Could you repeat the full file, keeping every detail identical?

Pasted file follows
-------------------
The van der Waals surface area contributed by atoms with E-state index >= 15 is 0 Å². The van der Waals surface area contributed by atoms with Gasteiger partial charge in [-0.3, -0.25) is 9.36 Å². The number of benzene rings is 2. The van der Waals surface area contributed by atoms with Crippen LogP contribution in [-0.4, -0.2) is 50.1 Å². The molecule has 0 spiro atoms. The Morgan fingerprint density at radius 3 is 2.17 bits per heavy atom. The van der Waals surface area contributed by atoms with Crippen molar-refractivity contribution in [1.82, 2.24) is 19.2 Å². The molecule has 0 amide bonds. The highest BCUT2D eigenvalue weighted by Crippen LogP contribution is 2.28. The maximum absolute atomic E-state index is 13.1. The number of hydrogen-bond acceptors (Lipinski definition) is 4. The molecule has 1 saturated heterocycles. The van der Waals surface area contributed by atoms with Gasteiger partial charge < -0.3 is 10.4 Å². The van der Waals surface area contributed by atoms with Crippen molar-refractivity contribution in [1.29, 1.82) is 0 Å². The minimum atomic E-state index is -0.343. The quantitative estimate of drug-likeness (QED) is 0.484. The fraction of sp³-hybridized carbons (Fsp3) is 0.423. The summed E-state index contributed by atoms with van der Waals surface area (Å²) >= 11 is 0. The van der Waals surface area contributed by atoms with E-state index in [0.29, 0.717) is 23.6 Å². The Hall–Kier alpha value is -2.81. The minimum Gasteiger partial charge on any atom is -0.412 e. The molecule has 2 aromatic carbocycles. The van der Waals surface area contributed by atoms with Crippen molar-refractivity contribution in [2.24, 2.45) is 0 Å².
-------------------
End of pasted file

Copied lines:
The van der Waals surface area contributed by atoms with E-state index >= 15 is 0 Å². The van der Waals surface area contributed by atoms with Gasteiger partial charge in [-0.3, -0.25) is 9.36 Å². The number of benzene rings is 2. The van der Waals surface area contributed by atoms with Crippen LogP contribution in [-0.4, -0.2) is 50.1 Å². The molecule has 0 spiro atoms. The Morgan fingerprint density at radius 3 is 2.17 bits per heavy atom. The van der Waals surface area contributed by atoms with Crippen molar-refractivity contribution in [1.82, 2.24) is 19.2 Å². The molecule has 0 amide bonds. The highest BCUT2D eigenvalue weighted by Crippen LogP contribution is 2.28. The maximum absolute atomic E-state index is 13.1. The number of hydrogen-bond acceptors (Lipinski definition) is 4. The molecule has 1 saturated heterocycles. The van der Waals surface area contributed by atoms with Gasteiger partial charge < -0.3 is 10.4 Å². The van der Waals surface area contributed by atoms with Crippen molar-refractivity contribution in [1.29, 1.82) is 0 Å². The minimum atomic E-state index is -0.343. The quantitative estimate of drug-likeness (QED) is 0.484. The fraction of sp³-hybridized carbons (Fsp3) is 0.423. The summed E-state index contributed by atoms with van der Waals surface area (Å²) >= 11 is 0. The van der Waals surface area contributed by atoms with E-state index in [0.29, 0.717) is 23.6 Å². The Hall–Kier alpha value is -2.81. The minimum Gasteiger partial charge on any atom is -0.412 e. The molecule has 2 aromatic carbocycles. The van der Waals surface area contributed by atoms with Crippen molar-refractivity contribution in [2.24, 2.45) is 0 Å².